- Respondent has used the <microosoft.com> domain name to divert Internet traffic away from Complainant and into its own website in order to benefit from the enormous level of Internet traffic from Internet users seeking the official Microsoft website <microsoft.com>.
- While the website at issue no longer contains commercial content, Respondent still maintains complete control over it and Respondent may resume activities capitalizing upon the famous MICROSOFT mark thereby confusing and frustrating Microsoft's customers.
- Respondent registered the <microosoft.com> domain name in bad faith.
Respondent has not filed a response to the Complaint and is in default. By failing to file a response, Respondent has not denied Complainant's contentions.
6. Discussion and Findings
In order for Complainant to prevail and have the disputed domain name <microosoft.com> transferred to itself, Complainant must prove the following:
(Policy ¶ 4(a)(i-iii)):
(i) the domain name is identical or confusingly similar to a trademark or service mark in which the Complainant has rights; and
(ii) the Respondent has no rights or legitimate interests in respect of the domain name; and
(iii) the domain name was registered and is being used in bad faith.
The Complainant owns numerous United States trademark registrations for the MICROSOFT mark some claiming use since 1975. Complainant has also registered the domain names <microsoft.com> and <microsoft.net> through which consumers can access information regarding Microsoft and its products and to use the Internet services provided by Complainant. This Panel has noted that the <microsoft.com> domain name was created on May 2, 1991, according to Network Solution's WhoIs record.
The disputed domain name, <microosoft.com> differs by misspelling the Complainant's established trademark rights in the word MICROSOFT by the addition of the letter "o" between "micro" and "soft".
Disputed domain names with misspelled variations of trademarks have been held to be "confusingly similar" in many WIPO cases. For example, in American Online Inc. v. John Zuccarini (WIPO Case No. D2000-1495) it is stated that "the mere addition of a minor misspelling . . . does not create a new or different mark in which the Respondent has rights. Instead it results in a domain name that is confusingly similar to the Complainant's mark".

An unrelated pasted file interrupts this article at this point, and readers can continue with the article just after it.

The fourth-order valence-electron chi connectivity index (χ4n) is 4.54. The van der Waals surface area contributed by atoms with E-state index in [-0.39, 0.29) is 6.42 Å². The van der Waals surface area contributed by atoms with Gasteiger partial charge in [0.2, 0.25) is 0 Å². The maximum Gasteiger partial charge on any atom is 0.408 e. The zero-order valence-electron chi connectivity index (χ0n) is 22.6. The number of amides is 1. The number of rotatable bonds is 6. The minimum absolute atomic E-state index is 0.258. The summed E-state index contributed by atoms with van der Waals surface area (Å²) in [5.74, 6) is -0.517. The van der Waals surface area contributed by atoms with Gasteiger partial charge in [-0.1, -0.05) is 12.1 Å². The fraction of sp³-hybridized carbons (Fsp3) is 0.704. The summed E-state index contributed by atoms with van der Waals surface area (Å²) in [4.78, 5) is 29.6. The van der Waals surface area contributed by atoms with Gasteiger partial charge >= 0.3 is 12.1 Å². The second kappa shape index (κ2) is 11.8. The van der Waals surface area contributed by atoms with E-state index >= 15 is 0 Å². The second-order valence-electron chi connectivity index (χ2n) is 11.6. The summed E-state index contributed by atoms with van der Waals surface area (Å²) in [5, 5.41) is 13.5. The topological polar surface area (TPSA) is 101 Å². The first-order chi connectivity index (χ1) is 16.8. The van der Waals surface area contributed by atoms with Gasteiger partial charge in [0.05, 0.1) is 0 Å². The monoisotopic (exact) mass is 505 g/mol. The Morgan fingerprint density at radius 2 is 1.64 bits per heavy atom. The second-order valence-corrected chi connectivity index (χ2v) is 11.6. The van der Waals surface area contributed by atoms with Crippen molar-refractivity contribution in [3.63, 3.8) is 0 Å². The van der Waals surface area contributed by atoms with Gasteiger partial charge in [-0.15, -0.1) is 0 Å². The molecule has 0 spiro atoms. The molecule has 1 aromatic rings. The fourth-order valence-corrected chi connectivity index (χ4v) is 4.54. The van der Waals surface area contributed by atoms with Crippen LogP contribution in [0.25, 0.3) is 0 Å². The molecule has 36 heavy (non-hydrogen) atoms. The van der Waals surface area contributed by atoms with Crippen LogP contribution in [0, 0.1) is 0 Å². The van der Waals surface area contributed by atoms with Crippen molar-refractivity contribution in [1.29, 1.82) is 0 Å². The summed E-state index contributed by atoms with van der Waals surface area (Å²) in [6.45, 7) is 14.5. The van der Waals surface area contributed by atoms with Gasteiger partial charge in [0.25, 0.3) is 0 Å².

In the Panel's view, the word "microosoft" in the disputed domain name is both phonetically and visually the same as Complainant's trademark.
Based on this view, and on the previous decisions dealing with misspellings, the Panel finds the disputed domain name is confusingly similar to the Complainant's trademark.
The Panel further finds Respondent has no rights or legitimate interests in the disputed domain name. It is not refuted that Respondent has no connection or affiliation with Complainant and has not received any license or consent to use the MICROSOFT mark in a domain name or in any other manner. Nor has it been demonstrated that the Respondent is commonly known by or has acquired rights in the domain name. Finally, the Respondent's use of the disputed domain name deliberately diverts Internet users interested in Complainant or its products and services who either do not know the correct spelling or unintentionally make an error when typing in the Complainant's mark or name. This Panel finds that the Respondent has not offered any evidence of non-commercial or fair use of the disputed domain name to refute the Complainant's allegations.
According to the Complaint, the Respondent originally used the disputed domain name to attract Internet users to its website containing prominent commercial banner advertisements and hyper-links to third party websites which offered various commercial products and services for sale. This use constituted bad faith attracting Internet users to a website for commercial gain. More recently, the website appears to be inactive with only a statement that "Coming soon…The Anti-Microsoft Website. A non-profit site dedicated to exposing Microsoft's unfair trade practices". As noted earlier, the Respondent has provided no evidence that the current website is being employed for any legitimate fair use.
The Respondent's domain name misspelling of the Complainant's trademark is designed to confuse and take advantage of Internet users who do not know the correct spelling of the Complainant's mark or name or who mistyped it. Prior WIPO cases have found that such conduct alone creates a prima facie inference of bad faith. See Google Inc. v. Namerental.com and Leonard Bensonoff (WIPO Case No. D2001-0060). Similarly, in Alta Vista Company v. Saeid Yomtombian (WIPO Case No. D2000-0937) the Panelist found "the use of misspellings alone is sufficient to prove bad faith under paragraph 4(b)(iv) of the Policy because the Respondent has used these names intentionally to attract, for commercial gain Internet users to his website by making a likelihood of confusion with the Complainant's mark".
Finally, the lack of a response to the Complaint creates an inference that the Respondent could not provide any good faith use of the disputed domain name. Therefore, the Panel finds that the Respondent registered and used the disputed domain name in bad faith.
The Panel concludes that the domain name <microosoft.com> is confusingly similar to Complainant's trademark, that the Respondent lacks any right or legitimate interest in the domain name and that the domain name was registered and used in bad faith. Therefore, this Panel orders that the disputed domain name <microosoft.com> be transferred to Complainant, Microsoft Corporation.
Nels T. Lippert
Dated: August 16, 2001